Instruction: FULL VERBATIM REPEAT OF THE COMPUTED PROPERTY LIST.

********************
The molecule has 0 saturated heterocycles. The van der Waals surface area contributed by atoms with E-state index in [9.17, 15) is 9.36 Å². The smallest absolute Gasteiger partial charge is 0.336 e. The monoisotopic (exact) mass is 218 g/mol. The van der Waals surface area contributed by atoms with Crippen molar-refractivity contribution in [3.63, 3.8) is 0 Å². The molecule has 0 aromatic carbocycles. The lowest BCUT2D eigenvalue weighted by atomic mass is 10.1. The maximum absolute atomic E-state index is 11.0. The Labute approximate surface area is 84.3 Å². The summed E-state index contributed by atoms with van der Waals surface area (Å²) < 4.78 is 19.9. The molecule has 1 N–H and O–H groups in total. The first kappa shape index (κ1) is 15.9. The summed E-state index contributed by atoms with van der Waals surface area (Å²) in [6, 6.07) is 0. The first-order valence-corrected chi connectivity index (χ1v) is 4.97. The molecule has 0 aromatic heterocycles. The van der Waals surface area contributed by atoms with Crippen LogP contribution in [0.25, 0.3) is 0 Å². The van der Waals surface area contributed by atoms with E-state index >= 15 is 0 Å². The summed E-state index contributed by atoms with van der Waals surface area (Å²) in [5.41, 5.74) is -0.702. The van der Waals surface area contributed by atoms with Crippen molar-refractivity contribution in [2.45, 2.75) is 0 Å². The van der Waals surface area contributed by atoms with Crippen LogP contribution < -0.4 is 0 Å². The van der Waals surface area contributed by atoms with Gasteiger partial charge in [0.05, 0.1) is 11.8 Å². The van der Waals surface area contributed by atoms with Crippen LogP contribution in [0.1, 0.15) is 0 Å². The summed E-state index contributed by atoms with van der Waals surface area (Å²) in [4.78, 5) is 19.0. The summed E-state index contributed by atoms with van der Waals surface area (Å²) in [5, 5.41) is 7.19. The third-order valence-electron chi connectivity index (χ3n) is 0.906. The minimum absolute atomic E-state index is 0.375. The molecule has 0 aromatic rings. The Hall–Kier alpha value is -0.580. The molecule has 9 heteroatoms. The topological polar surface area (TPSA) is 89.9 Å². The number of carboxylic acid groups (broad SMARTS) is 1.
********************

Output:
The molecule has 0 saturated heterocycles. The van der Waals surface area contributed by atoms with E-state index in [9.17, 15) is 9.36 Å². The smallest absolute Gasteiger partial charge is 0.336 e. The monoisotopic (exact) mass is 218 g/mol. The van der Waals surface area contributed by atoms with Crippen molar-refractivity contribution in [3.63, 3.8) is 0 Å². The molecule has 0 aromatic carbocycles. The lowest BCUT2D eigenvalue weighted by atomic mass is 10.1. The maximum absolute atomic E-state index is 11.0. The Labute approximate surface area is 84.3 Å². The summed E-state index contributed by atoms with van der Waals surface area (Å²) < 4.78 is 19.9. The molecule has 1 N–H and O–H groups in total. The first kappa shape index (κ1) is 15.9. The summed E-state index contributed by atoms with van der Waals surface area (Å²) in [6, 6.07) is 0. The first-order valence-corrected chi connectivity index (χ1v) is 4.97. The molecule has 0 aromatic heterocycles. The van der Waals surface area contributed by atoms with Crippen LogP contribution in [0.25, 0.3) is 0 Å². The van der Waals surface area contributed by atoms with E-state index >= 15 is 0 Å². The summed E-state index contributed by atoms with van der Waals surface area (Å²) in [5.41, 5.74) is -0.702. The van der Waals surface area contributed by atoms with Crippen molar-refractivity contribution in [2.45, 2.75) is 0 Å². The van der Waals surface area contributed by atoms with Crippen LogP contribution < -0.4 is 0 Å². The van der Waals surface area contributed by atoms with Gasteiger partial charge in [0.05, 0.1) is 11.8 Å². The van der Waals surface area contributed by atoms with Crippen LogP contribution in [0.1, 0.15) is 0 Å². The summed E-state index contributed by atoms with van der Waals surface area (Å²) in [4.78, 5) is 19.0. The summed E-state index contributed by atoms with van der Waals surface area (Å²) in [5, 5.41) is 7.19. The third-order valence-electron chi connectivity index (χ3n) is 0.906. The minimum absolute atomic E-state index is 0.375. The molecule has 0 aromatic rings. The Hall–Kier alpha value is -0.580. The molecule has 9 heteroatoms. The topological polar surface area (TPSA) is 89.9 Å². The number of carboxylic acid groups (broad SMARTS) is 1.